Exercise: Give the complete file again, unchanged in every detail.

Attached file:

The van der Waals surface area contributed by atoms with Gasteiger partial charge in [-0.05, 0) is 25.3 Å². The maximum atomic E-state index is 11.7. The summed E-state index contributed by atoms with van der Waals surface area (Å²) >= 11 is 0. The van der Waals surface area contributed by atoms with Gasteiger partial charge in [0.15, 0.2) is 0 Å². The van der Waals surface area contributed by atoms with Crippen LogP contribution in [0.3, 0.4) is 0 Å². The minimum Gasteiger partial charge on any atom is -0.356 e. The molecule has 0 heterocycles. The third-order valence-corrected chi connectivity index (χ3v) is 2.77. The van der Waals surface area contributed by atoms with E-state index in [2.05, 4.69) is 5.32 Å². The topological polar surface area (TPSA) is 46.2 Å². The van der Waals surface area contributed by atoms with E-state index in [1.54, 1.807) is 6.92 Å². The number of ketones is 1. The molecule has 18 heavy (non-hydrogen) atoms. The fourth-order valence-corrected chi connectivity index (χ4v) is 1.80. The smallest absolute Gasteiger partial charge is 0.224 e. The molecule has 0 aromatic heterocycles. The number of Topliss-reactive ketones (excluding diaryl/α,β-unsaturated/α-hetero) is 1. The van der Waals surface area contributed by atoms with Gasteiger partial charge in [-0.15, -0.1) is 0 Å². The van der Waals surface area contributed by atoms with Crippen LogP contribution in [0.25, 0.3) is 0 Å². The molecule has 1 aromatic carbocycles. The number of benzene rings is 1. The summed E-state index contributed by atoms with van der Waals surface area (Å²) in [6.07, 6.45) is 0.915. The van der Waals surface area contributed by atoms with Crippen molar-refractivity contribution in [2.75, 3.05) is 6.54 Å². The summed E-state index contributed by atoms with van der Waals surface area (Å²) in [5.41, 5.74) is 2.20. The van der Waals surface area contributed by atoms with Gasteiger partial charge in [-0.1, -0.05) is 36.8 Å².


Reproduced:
The van der Waals surface area contributed by atoms with Gasteiger partial charge in [-0.05, 0) is 25.3 Å². The maximum atomic E-state index is 11.7. The summed E-state index contributed by atoms with van der Waals surface area (Å²) >= 11 is 0. The van der Waals surface area contributed by atoms with Gasteiger partial charge in [0.15, 0.2) is 0 Å². The van der Waals surface area contributed by atoms with Crippen LogP contribution in [0.3, 0.4) is 0 Å². The minimum Gasteiger partial charge on any atom is -0.356 e. The molecule has 0 heterocycles. The third-order valence-corrected chi connectivity index (χ3v) is 2.77. The van der Waals surface area contributed by atoms with E-state index in [2.05, 4.69) is 5.32 Å². The topological polar surface area (TPSA) is 46.2 Å². The van der Waals surface area contributed by atoms with E-state index in [1.54, 1.807) is 6.92 Å². The number of ketones is 1. The molecule has 18 heavy (non-hydrogen) atoms. The fourth-order valence-corrected chi connectivity index (χ4v) is 1.80. The smallest absolute Gasteiger partial charge is 0.224 e. The molecule has 0 aromatic heterocycles. The number of Topliss-reactive ketones (excluding diaryl/α,β-unsaturated/α-hetero) is 1. The van der Waals surface area contributed by atoms with Gasteiger partial charge in [-0.15, -0.1) is 0 Å². The van der Waals surface area contributed by atoms with Crippen LogP contribution in [0.25, 0.3) is 0 Å². The molecule has 1 aromatic carbocycles. The number of benzene rings is 1. The summed E-state index contributed by atoms with van der Waals surface area (Å²) in [6.07, 6.45) is 0.915. The van der Waals surface area contributed by atoms with Crippen molar-refractivity contribution in [2.75, 3.05) is 6.54 Å². The summed E-state index contributed by atoms with van der Waals surface area (Å²) in [5.41, 5.74) is 2.20. The van der Waals surface area contributed by atoms with Gasteiger partial charge in [-0.1, -0.05) is 36.8 Å².